Monday, April 6, 2009
Sins of the Mother: When Animals Attack
I’m hanging all of my hopes for absolution on my daughter’s future career as a veterinarian. Perhaps, through Princess’s dedication to helping and saving animals, I will be forgiven by the animal kingdom for whatever sins I have committed in my previous lives.
I’ve always clung to the belief that animals know, instinctually, who is out to get them and who, conversely, is truly an animal lover that means them no harm. Why, then, has my life been littered with random attacks by wild and quasi-wild animals? I’m a vegan. I don’t eat animals. I try not to wear animals. I don’t steal their eggs, don’t subject them to naked humiliation by shaving them to spin their wool…
Obviously, in some previous incarnation, I was a hunter. Or a trapper. Or, simply, an animal hater.
How else to explain the unprovoked attack by a swan when I was three? That’s right – a swan. I was walking in the park with my mom and brother when a swan charged me and bit me. Perhaps my pre-vegan toddler breath smelled of chicken nuggets or eggs. Whatever the reason, the swan found my presence offensive and targeted me.
When I was five, I was attacked by a swarm of bees. In the bees’ defense, I did tromp over their home, but it was an accident that occurred during a rousing game of Follow the Leader through the woods near my friend’s house. She led, I followed… right over the top of a nest of bees. Her feet shook the bees up; mine angered them so thoroughly that they attacked, en masse, the little child attached to the intruding feet. The neighbors stripped my clothing down to my underwear to get the bees off while I screamed. My mother arrived in short order and, without access to a car, called the hospital instead of rushing me to the emergency room. She was told to pull the stingers out with tweezers (she stopped counting at 50), give me Tylenol, and watch for any alarming symptoms, such as a temperature over 105 degrees, paralysis, or death. Should any of those symptoms occur, she was to call 911 immediately. That’s right… if I died, she learned, someone should call 911.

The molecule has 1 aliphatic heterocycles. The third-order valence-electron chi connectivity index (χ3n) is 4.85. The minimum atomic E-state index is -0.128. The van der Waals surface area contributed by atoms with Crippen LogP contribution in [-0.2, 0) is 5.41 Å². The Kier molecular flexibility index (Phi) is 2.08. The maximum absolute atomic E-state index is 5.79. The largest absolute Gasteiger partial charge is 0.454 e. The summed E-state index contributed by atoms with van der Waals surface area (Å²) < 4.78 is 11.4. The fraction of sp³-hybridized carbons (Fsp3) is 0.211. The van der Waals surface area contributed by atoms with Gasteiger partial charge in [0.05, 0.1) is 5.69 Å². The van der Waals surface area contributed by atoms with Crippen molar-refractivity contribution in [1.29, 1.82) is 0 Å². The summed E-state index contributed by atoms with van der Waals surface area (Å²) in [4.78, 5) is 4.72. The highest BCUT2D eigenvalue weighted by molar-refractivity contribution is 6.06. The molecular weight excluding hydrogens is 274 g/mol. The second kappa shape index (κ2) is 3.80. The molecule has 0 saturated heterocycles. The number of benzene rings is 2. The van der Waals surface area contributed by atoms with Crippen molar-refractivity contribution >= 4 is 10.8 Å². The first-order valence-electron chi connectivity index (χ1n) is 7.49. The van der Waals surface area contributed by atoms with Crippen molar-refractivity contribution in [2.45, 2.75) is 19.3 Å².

At the age of six, I was bit by a ferret. Ferrets are interesting creatures in that they don’t bite and then let go. Instead, they bite and hold on, chewing the meat free. My six-year old screams were heard throughout the neighborhood, and the fingerprint of my right middle finger is permanently altered by a V-shaped scar through it.
In junior high, my face was scarred by Bambi. Not the real Bambi, of course, but a relative closely resembling the original friendly forest creature. Family friends had been feeding a little deer that visited their home, and I was fascinated by how tame he appeared. The sweet little guy was so cute, with his little budding antlers and big eyes. I fed him a carrot, and then wandered off to talk to my parents. Suddenly, I heard my name called, along with a loud “Look out!” warning. Alarmed, I turned around to see what the danger was, and found myself facing Bambi, reared up on his hind legs, hooves raised, ready to beat on my head. Instead, his hooves gouged down the middle of my face. As I raised my hands to my bloody face in pain and disbelief, someone explained to me that young male deer “play” with one another by beating each other on the heads with their hooves. How delightful.
Equally delightful was the experience of actually having to tell my friends at school that the deep, scabby trenches down my face were caused by the real-life version of a Disney character.
I fully expect, once Princess graduates from vet school and begins saving the animal world, whatever sins I’ve committed against nature will be fully atoned for. In my opinion, raising a veterinarian is a small price to pay for being able to walk out my front door without fear of being jumped by a gang of angry squirrels.